(f) Operation. – The city may contract for the operation of any public facility or facilities included in a downtown redevelopment project by a person, partnership, firm or corporation, public or private. Such a contract shall include provisions sufficient to assure that any such facility or facilities are operated for the benefit of the citizens of the city.
(g) Grant funds. – To assist in the financing of its share of a downtown development project, the city may apply for, accept and expend grant funds from the federal or State governments. (1987, c. 619, s. 1.)
So there’s some law. Some law that’s only as good as the paper it’s written on if it’s not followed or enforced. So let’s explore what’s going on in Fayetteville. Put on your thinking cap and apply the law to the facts of our city’s new downtown parking deck.
When it comes to downtown parking for Woodpeckers games, you might be interested to know that you will not be parking in the new garage overlooking the $40-plus million stadium – not unless you are living in “The Gathering at Prince Charles” or working in an office there.”
“Generally there will be no parking in the parking deck for Woodpeckers patrons.”
“The parking deck will be for office patrons….Hyatt hotel customers and apartment-holders at “The Gathering at Prince Charles…“
If your thinking cap stayed on amid the gusts of obvious blowing in your direction, you quickly realized that Fayetteville’s deal with Prince Charles Holdings doesn’t “mesh” very well with the above statute. So how’d this happen? In short, we wanted to build a stadium without raising taxes, and the guys who wrote the book on downtown development came calling with a “win-win” for the City and…….well…themselves.
Proponents of the deal (and the attorneys who drafted the contract between PCH and the City) will maintain that “economic development” is a public purpose. In short, the deck and the deal will boost tax revenue and spur other growth downtown, and so the contract passes the test. See: Maready v. City of Winston-Salem, 342 N.C. 708 (1996).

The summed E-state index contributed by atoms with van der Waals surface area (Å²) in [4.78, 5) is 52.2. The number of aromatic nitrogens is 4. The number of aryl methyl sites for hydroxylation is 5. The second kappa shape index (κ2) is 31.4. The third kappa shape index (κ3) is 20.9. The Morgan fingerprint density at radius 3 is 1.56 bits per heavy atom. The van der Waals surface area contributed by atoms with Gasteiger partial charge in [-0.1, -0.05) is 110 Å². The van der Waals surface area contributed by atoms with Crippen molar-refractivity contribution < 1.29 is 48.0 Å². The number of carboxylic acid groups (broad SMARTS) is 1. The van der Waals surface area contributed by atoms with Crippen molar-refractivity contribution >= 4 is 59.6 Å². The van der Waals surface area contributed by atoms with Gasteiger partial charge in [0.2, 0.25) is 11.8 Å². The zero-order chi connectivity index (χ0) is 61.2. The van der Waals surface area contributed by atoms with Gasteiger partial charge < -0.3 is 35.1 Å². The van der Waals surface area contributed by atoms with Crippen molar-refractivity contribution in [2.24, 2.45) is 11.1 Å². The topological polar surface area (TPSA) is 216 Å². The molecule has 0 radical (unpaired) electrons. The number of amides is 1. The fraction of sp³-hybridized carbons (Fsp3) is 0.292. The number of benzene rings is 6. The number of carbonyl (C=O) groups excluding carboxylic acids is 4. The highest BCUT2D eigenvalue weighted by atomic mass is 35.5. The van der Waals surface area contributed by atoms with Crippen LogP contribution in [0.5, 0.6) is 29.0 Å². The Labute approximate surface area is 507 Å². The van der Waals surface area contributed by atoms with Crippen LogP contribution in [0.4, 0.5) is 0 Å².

If that’s the case, then why don’t we simply give private developers bags of cash if they invest in downtown Fayetteville? It’s what we’re doing already, and it’s a lot more honest. We could even bid it out beforehand to find the developer that would accept the lightest bag of cash in exchange for building a hotel downtown. A minority or local developer would, of course, in keeping with City policy, get a little bit heavier bag of cash if he or she wants to bid.
Seem absurd? So does buying a parking deck, then leasing it back to the person you bought it from at a loss when you could’ve really used the parking spaces.
I know I should stop beating this dead horse. You’re probably tired of reading about it. But the law and the North Carolina Constitution haven’t changed in the year or so that I’ve been on it. Nor are they likely to change in three weeks, when the first pitch is thrown in Segra Stadium and we finally find out whether we’ve got ample parking to handle all the the development we’ve “encouraged” by toeing legal lines.
The problem with toeing the line is you can’t go back if you accidentally cross it.
In the end, the deck isn’t finished, and the City hasn’t purchased it…yet.
Maybe it’s time to take a step back and get all of this right?
Until then, thanks for reading.